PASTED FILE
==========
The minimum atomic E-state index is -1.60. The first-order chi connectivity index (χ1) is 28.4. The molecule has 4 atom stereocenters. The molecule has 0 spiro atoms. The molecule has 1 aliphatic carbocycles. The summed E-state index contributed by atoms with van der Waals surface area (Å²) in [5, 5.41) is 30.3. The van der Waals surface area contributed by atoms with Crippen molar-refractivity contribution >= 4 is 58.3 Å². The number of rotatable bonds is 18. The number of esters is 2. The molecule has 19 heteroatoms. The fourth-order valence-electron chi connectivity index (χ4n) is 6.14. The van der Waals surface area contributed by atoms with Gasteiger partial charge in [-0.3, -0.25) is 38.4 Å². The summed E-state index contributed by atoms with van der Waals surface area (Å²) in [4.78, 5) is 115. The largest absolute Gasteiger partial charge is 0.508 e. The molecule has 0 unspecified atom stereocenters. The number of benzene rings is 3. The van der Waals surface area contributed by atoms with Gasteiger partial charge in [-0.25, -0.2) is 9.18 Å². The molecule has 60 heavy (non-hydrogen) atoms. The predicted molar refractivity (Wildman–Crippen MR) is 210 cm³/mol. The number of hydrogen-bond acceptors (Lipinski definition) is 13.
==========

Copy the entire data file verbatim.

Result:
The minimum atomic E-state index is -1.60. The first-order chi connectivity index (χ1) is 28.4. The molecule has 4 atom stereocenters. The molecule has 0 spiro atoms. The molecule has 1 aliphatic carbocycles. The summed E-state index contributed by atoms with van der Waals surface area (Å²) in [5, 5.41) is 30.3. The van der Waals surface area contributed by atoms with Crippen molar-refractivity contribution >= 4 is 58.3 Å². The number of rotatable bonds is 18. The number of esters is 2. The molecule has 19 heteroatoms. The fourth-order valence-electron chi connectivity index (χ4n) is 6.14. The van der Waals surface area contributed by atoms with Gasteiger partial charge in [-0.3, -0.25) is 38.4 Å². The summed E-state index contributed by atoms with van der Waals surface area (Å²) in [4.78, 5) is 115. The largest absolute Gasteiger partial charge is 0.508 e. The molecule has 0 unspecified atom stereocenters. The number of benzene rings is 3. The van der Waals surface area contributed by atoms with Gasteiger partial charge in [-0.25, -0.2) is 9.18 Å². The molecule has 60 heavy (non-hydrogen) atoms. The predicted molar refractivity (Wildman–Crippen MR) is 210 cm³/mol. The number of hydrogen-bond acceptors (Lipinski definition) is 13.